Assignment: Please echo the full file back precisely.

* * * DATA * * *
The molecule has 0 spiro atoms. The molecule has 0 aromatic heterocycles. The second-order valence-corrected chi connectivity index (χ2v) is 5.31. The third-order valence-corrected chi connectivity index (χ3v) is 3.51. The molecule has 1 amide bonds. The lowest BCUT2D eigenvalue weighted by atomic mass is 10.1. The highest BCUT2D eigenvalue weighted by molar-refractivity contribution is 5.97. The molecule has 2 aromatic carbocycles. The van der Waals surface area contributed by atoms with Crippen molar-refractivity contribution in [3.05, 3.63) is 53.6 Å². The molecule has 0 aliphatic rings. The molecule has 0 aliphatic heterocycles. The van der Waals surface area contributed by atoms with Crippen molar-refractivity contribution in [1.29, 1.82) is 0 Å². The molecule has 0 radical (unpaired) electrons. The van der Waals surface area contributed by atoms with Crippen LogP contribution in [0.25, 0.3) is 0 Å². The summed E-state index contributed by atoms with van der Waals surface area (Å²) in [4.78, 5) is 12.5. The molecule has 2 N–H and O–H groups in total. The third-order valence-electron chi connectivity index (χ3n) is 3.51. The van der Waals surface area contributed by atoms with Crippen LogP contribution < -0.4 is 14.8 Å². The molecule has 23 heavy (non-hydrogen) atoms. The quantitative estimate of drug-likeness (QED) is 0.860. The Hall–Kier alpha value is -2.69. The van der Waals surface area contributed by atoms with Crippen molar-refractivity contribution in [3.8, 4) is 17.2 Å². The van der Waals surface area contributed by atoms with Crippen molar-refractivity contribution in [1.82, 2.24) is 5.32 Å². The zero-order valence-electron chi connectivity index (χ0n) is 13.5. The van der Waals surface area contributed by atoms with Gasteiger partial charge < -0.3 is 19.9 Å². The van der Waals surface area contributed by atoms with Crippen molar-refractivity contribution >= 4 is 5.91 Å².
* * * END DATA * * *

The molecule has 0 spiro atoms. The molecule has 0 aromatic heterocycles. The second-order valence-corrected chi connectivity index (χ2v) is 5.31. The third-order valence-corrected chi connectivity index (χ3v) is 3.51. The molecule has 1 amide bonds. The lowest BCUT2D eigenvalue weighted by atomic mass is 10.1. The highest BCUT2D eigenvalue weighted by molar-refractivity contribution is 5.97. The molecule has 2 aromatic carbocycles. The van der Waals surface area contributed by atoms with Crippen molar-refractivity contribution in [3.05, 3.63) is 53.6 Å². The molecule has 0 aliphatic rings. The molecule has 0 aliphatic heterocycles. The van der Waals surface area contributed by atoms with Crippen molar-refractivity contribution in [1.29, 1.82) is 0 Å². The molecule has 0 radical (unpaired) electrons. The van der Waals surface area contributed by atoms with Crippen LogP contribution in [0.25, 0.3) is 0 Å². The summed E-state index contributed by atoms with van der Waals surface area (Å²) in [4.78, 5) is 12.5. The molecule has 2 N–H and O–H groups in total. The third-order valence-electron chi connectivity index (χ3n) is 3.51. The van der Waals surface area contributed by atoms with Crippen LogP contribution < -0.4 is 14.8 Å². The molecule has 23 heavy (non-hydrogen) atoms. The quantitative estimate of drug-likeness (QED) is 0.860. The Hall–Kier alpha value is -2.69. The van der Waals surface area contributed by atoms with Crippen molar-refractivity contribution in [3.8, 4) is 17.2 Å². The van der Waals surface area contributed by atoms with Crippen molar-refractivity contribution in [1.82, 2.24) is 5.32 Å². The zero-order valence-electron chi connectivity index (χ0n) is 13.5. The van der Waals surface area contributed by atoms with Gasteiger partial charge < -0.3 is 19.9 Å². The van der Waals surface area contributed by atoms with Crippen molar-refractivity contribution >= 4 is 5.91 Å².